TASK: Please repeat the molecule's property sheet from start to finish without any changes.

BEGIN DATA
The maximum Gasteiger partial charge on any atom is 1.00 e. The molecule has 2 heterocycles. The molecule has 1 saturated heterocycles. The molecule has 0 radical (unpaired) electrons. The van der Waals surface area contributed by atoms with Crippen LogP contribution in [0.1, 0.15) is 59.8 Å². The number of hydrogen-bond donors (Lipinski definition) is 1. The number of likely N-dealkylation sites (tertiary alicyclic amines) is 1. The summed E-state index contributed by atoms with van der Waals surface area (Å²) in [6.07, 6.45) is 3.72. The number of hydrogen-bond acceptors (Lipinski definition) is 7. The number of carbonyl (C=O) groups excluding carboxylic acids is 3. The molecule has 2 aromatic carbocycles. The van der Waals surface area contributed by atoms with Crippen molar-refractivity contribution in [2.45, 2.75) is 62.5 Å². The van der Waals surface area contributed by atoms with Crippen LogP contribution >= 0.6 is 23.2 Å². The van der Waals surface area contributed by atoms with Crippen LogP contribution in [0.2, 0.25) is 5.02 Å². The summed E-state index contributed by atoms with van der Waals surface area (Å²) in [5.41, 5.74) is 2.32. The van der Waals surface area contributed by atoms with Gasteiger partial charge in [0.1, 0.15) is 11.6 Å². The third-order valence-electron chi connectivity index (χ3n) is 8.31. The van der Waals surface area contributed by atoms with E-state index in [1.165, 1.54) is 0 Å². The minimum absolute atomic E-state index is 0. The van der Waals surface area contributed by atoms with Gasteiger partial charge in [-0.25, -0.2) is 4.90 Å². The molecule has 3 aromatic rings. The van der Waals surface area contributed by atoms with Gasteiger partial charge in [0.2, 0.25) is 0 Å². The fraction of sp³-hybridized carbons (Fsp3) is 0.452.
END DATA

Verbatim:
The maximum Gasteiger partial charge on any atom is 1.00 e. The molecule has 2 heterocycles. The molecule has 1 saturated heterocycles. The molecule has 0 radical (unpaired) electrons. The van der Waals surface area contributed by atoms with Crippen LogP contribution in [0.1, 0.15) is 59.8 Å². The number of hydrogen-bond donors (Lipinski definition) is 1. The number of likely N-dealkylation sites (tertiary alicyclic amines) is 1. The summed E-state index contributed by atoms with van der Waals surface area (Å²) in [6.07, 6.45) is 3.72. The number of hydrogen-bond acceptors (Lipinski definition) is 7. The number of carbonyl (C=O) groups excluding carboxylic acids is 3. The molecule has 2 aromatic carbocycles. The van der Waals surface area contributed by atoms with Crippen molar-refractivity contribution in [2.45, 2.75) is 62.5 Å². The van der Waals surface area contributed by atoms with Crippen LogP contribution >= 0.6 is 23.2 Å². The van der Waals surface area contributed by atoms with Crippen LogP contribution in [0.2, 0.25) is 5.02 Å². The summed E-state index contributed by atoms with van der Waals surface area (Å²) in [5.41, 5.74) is 2.32. The van der Waals surface area contributed by atoms with Gasteiger partial charge in [0.1, 0.15) is 11.6 Å². The third-order valence-electron chi connectivity index (χ3n) is 8.31. The van der Waals surface area contributed by atoms with E-state index in [1.165, 1.54) is 0 Å². The minimum absolute atomic E-state index is 0. The van der Waals surface area contributed by atoms with Gasteiger partial charge in [-0.25, -0.2) is 4.90 Å². The molecule has 3 aromatic rings. The van der Waals surface area contributed by atoms with Gasteiger partial charge in [0.2, 0.25) is 0 Å². The fraction of sp³-hybridized carbons (Fsp3) is 0.452.